Carnevale di Ivrea

( Carnival of Ivrea )

The Carnival of Ivrea is a festival in the Northern Italian city of Ivrea, which includes a tradition of throwing of oranges between organized groups, known as the Battle of the Oranges. It is the largest food fight in Italy and surrounding countries.

Stockpile of "ammunition" for the battle.

Regarding the origins, a popular account has it that the battle commemorates the city's defiance against the city's tyrant, who is either a member of the Ranieri family[1] or a conflation of the 12th-century Ranieri di Biandrate and the 13th-century Marquis William VII of Montferrat.[2] This tyrant attempted to rape a young commoner (often specified as a miller's daughter[3]) on the evening of her wedding, supposedly exercising the droit du seigneur. The tyrant's plan backfired when the young woman instead decapitated him, after which the populace stormed and burned the palace.[4] Each year, a young girl is chosen to play the part of Violetta, the defiant young woman.[5][6]

Every year the citizens remember their liberation with the Battle of the Oranges, where teams of aranceri (orange handlers) on foot throw oranges (representing old weapons and stones) against aranceri riding in carts (representing the tyrant's ranks). During the 19th-century French occupation of Italy, the Carnival of Ivrea was modified to add representatives of the French army. Another adaptation of the story has the oranges used to symbolize the removed testicles of the tyrant.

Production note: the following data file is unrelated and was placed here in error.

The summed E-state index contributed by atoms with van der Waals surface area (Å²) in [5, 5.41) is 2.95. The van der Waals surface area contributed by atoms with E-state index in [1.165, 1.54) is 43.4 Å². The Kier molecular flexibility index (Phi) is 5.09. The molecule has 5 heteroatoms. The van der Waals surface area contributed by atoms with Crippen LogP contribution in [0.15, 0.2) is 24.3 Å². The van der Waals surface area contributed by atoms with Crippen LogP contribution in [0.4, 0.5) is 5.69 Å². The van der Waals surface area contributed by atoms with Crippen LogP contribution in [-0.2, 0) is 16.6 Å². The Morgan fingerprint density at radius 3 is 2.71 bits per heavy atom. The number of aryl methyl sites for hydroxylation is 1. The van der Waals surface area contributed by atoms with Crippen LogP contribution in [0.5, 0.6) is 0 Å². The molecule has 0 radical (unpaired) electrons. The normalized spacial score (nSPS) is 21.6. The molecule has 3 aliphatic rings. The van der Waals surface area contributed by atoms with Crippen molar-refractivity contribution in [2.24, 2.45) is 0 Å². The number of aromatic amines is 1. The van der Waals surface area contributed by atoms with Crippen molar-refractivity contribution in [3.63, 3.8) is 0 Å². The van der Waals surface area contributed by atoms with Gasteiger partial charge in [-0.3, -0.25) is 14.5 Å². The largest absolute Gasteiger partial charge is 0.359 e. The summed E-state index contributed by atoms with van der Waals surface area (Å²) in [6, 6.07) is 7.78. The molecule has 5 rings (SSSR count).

The oldest rituals of Ivrea Carnival include a large bonfire and are similar to ancient celebrations linked to the end of winter and the rise of the new spring.

The battle has been on hiatus since 2021, and will return in 2023. Other cancellations occurred in 1915–18 & 1940–45.

^ "Battle of Oranges at Italian carnival". Odopo. 2007-01-16. Archived from the original on 2011-07-26. Retrieved 2010-02-15. ^ "The Carnival of Ivrea: Sights & Activities". Italy Traveller. Archived from the original on October 12, 2008. Retrieved 2009-07-19. ^ Bredt, H.; et al. (2005). Italië. ANWB Media Boeken. p. 239. ISBN 978-90-18-01951-8. ^ Kiefer, Peter (2007-02-19). "In Italian town, civics lesson from annual orange battles". The New York Times. Retrieved 2009-07-19. ^ Cite error: The named reference spiegel was invoked but never defined (see the help page). ^ Simonis, Damien; et al. (2006). Italy. Lonely Planet. p. 244. ISBN 978-1-74104-303-7.
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